On Competitive vs. Safe Districts and Balancing

Op-Ed by William John Bowlus-Root, Yuma

The Arizona Independent Redistricting Commission (IRC) is busy redrawing the congressional and legislative districts under the changes to our constitution that resulted from the passage of Proposition 106 in 2000.  Before then, the legislatures drew those boundaries to create ‘safe’ districts, districts that virtually ensured their party’s candidates would win, even if they were not the majority party.

But that led to poor governance.  The voters could see that safe districts are inherently dysfunctional.  Political parties (and incumbents) like safe districts because they can retain power in the legislature with minimal effort and expenditures.  Party bosses can run sub-standard candidates they can more easily control (qualified opponents don’t bother running) who don’t need to offer innovative policies to address district issues to win re-election (it’s better to do nothing than stir things up).  The Public becomes disenchanted with government that’s unresponsive to their needs and they quickly disengage from the political process.  Voters of both parties stop voting when the outcome is already decided.  Safe districts corrode our democracy.

So Proposition 106 was passed to charge the new IRC to create “fair and competitive” districts.

To win a competitive district, both parties must put forth their best candidates, those who listen to the voters and respond with innovative ideas and programs and debate them in public.  Voters become engaged again in the political process, their government, their communities, and their elections.  They vote in greater numbers and expect more of their elected officials.  All of that leads to more effective and responsive governance.  But you only get that when you have districts that are competitive.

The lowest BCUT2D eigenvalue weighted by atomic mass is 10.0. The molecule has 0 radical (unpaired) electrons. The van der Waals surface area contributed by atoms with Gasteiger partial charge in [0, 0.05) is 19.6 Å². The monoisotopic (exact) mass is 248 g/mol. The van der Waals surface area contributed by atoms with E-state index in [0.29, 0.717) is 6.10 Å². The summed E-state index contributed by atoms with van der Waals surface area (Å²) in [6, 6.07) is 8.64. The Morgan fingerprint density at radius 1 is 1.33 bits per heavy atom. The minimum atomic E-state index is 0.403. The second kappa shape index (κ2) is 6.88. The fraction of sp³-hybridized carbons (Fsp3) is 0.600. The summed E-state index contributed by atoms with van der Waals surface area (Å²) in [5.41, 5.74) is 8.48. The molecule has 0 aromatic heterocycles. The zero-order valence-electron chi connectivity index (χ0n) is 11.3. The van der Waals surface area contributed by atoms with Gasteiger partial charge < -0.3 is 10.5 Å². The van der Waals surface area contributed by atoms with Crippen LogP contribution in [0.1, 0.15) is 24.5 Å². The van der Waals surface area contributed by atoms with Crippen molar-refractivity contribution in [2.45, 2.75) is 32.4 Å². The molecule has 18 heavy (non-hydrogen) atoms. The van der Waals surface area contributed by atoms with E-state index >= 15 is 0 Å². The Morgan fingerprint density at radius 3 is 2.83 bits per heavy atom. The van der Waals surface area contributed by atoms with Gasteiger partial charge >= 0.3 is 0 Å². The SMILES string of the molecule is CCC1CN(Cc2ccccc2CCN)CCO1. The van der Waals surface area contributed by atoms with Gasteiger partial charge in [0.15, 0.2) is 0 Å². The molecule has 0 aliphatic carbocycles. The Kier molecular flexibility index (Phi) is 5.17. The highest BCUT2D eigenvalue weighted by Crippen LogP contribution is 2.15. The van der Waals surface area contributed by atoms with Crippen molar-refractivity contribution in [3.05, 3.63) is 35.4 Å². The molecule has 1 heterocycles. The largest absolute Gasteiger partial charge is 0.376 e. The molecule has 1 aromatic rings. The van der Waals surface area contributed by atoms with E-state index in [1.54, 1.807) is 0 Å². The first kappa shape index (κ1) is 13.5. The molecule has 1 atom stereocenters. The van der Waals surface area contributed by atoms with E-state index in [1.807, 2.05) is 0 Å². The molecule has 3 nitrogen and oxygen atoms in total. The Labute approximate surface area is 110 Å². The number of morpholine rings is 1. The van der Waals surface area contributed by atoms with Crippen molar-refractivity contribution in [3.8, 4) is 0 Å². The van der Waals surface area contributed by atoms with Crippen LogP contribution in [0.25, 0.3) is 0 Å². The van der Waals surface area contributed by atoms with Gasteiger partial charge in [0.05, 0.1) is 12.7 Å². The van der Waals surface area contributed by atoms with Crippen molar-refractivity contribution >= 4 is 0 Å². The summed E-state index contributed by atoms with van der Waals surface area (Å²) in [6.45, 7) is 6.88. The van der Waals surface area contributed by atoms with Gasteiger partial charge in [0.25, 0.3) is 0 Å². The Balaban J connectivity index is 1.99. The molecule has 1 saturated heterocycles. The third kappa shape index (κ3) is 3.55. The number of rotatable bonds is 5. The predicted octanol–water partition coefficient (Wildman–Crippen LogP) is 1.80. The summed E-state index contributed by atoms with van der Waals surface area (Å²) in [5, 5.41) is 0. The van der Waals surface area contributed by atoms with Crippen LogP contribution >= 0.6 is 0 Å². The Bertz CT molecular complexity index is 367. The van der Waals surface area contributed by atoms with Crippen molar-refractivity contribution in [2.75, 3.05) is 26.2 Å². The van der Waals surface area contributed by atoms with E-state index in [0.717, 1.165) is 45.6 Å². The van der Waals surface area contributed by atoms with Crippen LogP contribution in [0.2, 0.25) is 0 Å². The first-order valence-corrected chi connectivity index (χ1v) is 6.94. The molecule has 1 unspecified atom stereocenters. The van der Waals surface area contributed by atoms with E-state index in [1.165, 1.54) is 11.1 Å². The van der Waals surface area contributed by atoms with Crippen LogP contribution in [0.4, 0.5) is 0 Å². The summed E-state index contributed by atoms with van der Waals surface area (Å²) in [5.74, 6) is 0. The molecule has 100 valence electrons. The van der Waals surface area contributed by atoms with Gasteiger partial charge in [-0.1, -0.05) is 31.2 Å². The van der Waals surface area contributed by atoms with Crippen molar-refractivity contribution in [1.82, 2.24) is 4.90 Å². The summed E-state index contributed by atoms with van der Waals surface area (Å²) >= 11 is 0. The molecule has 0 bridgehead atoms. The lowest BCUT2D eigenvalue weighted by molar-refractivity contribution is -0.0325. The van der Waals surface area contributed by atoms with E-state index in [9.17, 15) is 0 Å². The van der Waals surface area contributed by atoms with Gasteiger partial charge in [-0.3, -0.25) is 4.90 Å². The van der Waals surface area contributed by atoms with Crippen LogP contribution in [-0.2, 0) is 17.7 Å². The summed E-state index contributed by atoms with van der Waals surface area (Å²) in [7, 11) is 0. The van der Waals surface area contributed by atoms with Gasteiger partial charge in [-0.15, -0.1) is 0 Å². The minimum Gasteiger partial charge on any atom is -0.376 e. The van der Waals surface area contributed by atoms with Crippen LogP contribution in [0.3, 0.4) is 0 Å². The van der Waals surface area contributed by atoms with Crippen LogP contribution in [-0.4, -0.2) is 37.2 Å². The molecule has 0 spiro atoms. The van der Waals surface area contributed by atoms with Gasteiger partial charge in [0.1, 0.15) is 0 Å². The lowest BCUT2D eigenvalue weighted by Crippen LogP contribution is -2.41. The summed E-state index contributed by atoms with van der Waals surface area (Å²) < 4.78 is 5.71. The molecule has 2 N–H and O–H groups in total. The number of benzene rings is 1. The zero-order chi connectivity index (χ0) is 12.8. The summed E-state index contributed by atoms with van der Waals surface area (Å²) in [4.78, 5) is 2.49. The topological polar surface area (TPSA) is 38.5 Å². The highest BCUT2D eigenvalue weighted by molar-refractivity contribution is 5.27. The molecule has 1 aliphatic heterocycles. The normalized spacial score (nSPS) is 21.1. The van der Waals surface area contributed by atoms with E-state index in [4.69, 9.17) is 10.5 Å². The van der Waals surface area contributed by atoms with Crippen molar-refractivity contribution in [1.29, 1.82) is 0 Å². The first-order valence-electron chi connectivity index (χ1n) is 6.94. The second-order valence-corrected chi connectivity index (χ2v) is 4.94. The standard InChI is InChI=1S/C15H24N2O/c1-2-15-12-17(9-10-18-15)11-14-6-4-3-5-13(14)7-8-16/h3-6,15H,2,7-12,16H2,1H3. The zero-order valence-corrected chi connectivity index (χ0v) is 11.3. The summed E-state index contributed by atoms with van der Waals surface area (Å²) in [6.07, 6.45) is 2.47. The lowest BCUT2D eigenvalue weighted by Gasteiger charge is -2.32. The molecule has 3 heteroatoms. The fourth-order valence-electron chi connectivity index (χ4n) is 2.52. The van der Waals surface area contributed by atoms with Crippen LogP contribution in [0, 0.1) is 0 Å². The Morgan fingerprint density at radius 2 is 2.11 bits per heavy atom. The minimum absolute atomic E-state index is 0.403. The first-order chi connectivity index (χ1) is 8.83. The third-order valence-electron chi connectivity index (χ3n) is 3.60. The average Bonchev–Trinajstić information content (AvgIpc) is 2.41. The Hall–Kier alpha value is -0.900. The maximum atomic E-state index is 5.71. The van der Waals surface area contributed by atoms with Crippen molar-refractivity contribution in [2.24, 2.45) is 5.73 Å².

The current Draft Maps drawn by the IRC fall far short of this mandate.  Only 4 of the 9 congressional districts are competitive.  And of the 30 legislative districts, only 6 are competitive.  The other 24 are safe districts (13 Republican, 11 Democrat)!  A full 80% of the legislative districts are dysfunctional, the kind that the old legislatures might have drawn.

You say, ‘Oh but those safe districts are balanced between the Republicans and Democrats so they cancel each other out.’  That may be true for the balance of power in the legislature, but that’s not the point.  The voters sought to stop the inevitable corrosion of democracy that occurs within safe districts.  Balancing safe districts between the parties and calling that competitive is a gross misunderstanding of Proposition 106 and does not justify using them.

Safe districts are bad apples.  And two spoiled apples do not make a good pie.

The health of our democracy must be defended by insisting the IRC eliminate as many safe districts as possible – regardless of the party they prop up.

You can provide feedback to the IRC by attending an upcoming public hearing or through the Contact Us form at the bottom of their home page (https://irc.az.gov).

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